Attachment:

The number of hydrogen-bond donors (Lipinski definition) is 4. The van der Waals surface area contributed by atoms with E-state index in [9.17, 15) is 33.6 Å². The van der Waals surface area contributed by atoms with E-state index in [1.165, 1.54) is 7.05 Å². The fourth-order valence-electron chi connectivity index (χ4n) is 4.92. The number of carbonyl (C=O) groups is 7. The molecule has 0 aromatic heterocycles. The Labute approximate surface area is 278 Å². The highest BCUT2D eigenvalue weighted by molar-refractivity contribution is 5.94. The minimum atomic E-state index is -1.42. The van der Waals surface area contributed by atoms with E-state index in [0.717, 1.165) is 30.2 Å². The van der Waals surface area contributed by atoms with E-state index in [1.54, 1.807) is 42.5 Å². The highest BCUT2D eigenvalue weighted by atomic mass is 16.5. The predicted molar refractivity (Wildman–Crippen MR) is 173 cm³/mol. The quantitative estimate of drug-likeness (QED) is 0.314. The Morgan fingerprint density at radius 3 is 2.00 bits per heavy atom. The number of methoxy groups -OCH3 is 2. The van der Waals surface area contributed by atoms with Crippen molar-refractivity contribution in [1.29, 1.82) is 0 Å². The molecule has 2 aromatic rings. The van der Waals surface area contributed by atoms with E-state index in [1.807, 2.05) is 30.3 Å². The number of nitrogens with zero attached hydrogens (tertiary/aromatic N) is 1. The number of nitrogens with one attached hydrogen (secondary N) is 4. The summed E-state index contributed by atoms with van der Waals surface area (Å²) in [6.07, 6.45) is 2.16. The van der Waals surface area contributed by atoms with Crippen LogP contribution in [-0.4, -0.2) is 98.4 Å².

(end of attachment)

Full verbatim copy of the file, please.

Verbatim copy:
The number of hydrogen-bond donors (Lipinski definition) is 4. The van der Waals surface area contributed by atoms with E-state index in [9.17, 15) is 33.6 Å². The van der Waals surface area contributed by atoms with E-state index in [1.165, 1.54) is 7.05 Å². The fourth-order valence-electron chi connectivity index (χ4n) is 4.92. The number of carbonyl (C=O) groups is 7. The molecule has 0 aromatic heterocycles. The Labute approximate surface area is 278 Å². The highest BCUT2D eigenvalue weighted by molar-refractivity contribution is 5.94. The minimum atomic E-state index is -1.42. The van der Waals surface area contributed by atoms with E-state index in [0.717, 1.165) is 30.2 Å². The van der Waals surface area contributed by atoms with E-state index in [1.54, 1.807) is 42.5 Å². The highest BCUT2D eigenvalue weighted by atomic mass is 16.5. The predicted molar refractivity (Wildman–Crippen MR) is 173 cm³/mol. The quantitative estimate of drug-likeness (QED) is 0.314. The Morgan fingerprint density at radius 3 is 2.00 bits per heavy atom. The number of methoxy groups -OCH3 is 2. The van der Waals surface area contributed by atoms with Crippen molar-refractivity contribution in [1.29, 1.82) is 0 Å². The molecule has 2 aromatic rings. The van der Waals surface area contributed by atoms with E-state index in [1.807, 2.05) is 30.3 Å². The number of nitrogens with zero attached hydrogens (tertiary/aromatic N) is 1. The number of nitrogens with one attached hydrogen (secondary N) is 4. The summed E-state index contributed by atoms with van der Waals surface area (Å²) in [6.07, 6.45) is 2.16. The van der Waals surface area contributed by atoms with Crippen LogP contribution in [-0.4, -0.2) is 98.4 Å².